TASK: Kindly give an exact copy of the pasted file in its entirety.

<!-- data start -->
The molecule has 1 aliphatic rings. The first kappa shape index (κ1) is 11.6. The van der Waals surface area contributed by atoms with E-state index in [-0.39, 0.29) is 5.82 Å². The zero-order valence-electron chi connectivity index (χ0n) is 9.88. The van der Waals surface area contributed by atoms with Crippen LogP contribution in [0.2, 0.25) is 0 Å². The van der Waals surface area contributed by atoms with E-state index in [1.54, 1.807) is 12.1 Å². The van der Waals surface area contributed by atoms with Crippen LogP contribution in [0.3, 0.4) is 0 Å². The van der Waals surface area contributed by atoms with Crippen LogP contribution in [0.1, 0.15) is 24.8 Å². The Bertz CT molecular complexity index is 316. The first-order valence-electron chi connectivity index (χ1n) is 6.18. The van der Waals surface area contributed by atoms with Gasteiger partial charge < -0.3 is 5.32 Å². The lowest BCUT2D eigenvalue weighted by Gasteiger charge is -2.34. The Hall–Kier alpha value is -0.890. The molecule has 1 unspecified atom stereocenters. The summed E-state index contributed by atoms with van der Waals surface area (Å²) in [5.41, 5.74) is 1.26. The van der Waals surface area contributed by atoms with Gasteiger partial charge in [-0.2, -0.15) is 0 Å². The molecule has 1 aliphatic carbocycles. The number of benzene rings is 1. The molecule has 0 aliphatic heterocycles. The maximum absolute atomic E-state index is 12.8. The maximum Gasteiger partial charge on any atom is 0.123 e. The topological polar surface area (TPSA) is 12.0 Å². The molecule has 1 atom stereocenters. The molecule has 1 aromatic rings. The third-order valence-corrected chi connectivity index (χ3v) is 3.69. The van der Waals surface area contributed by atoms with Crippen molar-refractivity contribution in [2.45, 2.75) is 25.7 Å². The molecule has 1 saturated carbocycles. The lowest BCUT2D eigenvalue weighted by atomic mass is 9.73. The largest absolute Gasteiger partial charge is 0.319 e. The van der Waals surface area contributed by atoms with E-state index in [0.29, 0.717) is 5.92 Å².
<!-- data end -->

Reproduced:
The molecule has 1 aliphatic rings. The first kappa shape index (κ1) is 11.6. The van der Waals surface area contributed by atoms with E-state index in [-0.39, 0.29) is 5.82 Å². The zero-order valence-electron chi connectivity index (χ0n) is 9.88. The van der Waals surface area contributed by atoms with Crippen LogP contribution in [0.2, 0.25) is 0 Å². The van der Waals surface area contributed by atoms with E-state index in [1.54, 1.807) is 12.1 Å². The van der Waals surface area contributed by atoms with Crippen LogP contribution in [0.3, 0.4) is 0 Å². The van der Waals surface area contributed by atoms with Crippen LogP contribution in [0.1, 0.15) is 24.8 Å². The Bertz CT molecular complexity index is 316. The first-order valence-electron chi connectivity index (χ1n) is 6.18. The van der Waals surface area contributed by atoms with Gasteiger partial charge < -0.3 is 5.32 Å². The lowest BCUT2D eigenvalue weighted by Gasteiger charge is -2.34. The Hall–Kier alpha value is -0.890. The molecule has 1 unspecified atom stereocenters. The summed E-state index contributed by atoms with van der Waals surface area (Å²) in [5.41, 5.74) is 1.26. The van der Waals surface area contributed by atoms with Gasteiger partial charge in [-0.2, -0.15) is 0 Å². The molecule has 1 aliphatic carbocycles. The number of benzene rings is 1. The molecule has 0 aliphatic heterocycles. The maximum absolute atomic E-state index is 12.8. The maximum Gasteiger partial charge on any atom is 0.123 e. The topological polar surface area (TPSA) is 12.0 Å². The molecule has 1 atom stereocenters. The molecule has 1 aromatic rings. The third-order valence-corrected chi connectivity index (χ3v) is 3.69. The van der Waals surface area contributed by atoms with Crippen molar-refractivity contribution in [2.45, 2.75) is 25.7 Å². The molecule has 1 saturated carbocycles. The lowest BCUT2D eigenvalue weighted by atomic mass is 9.73. The largest absolute Gasteiger partial charge is 0.319 e. The van der Waals surface area contributed by atoms with E-state index in [0.29, 0.717) is 5.92 Å².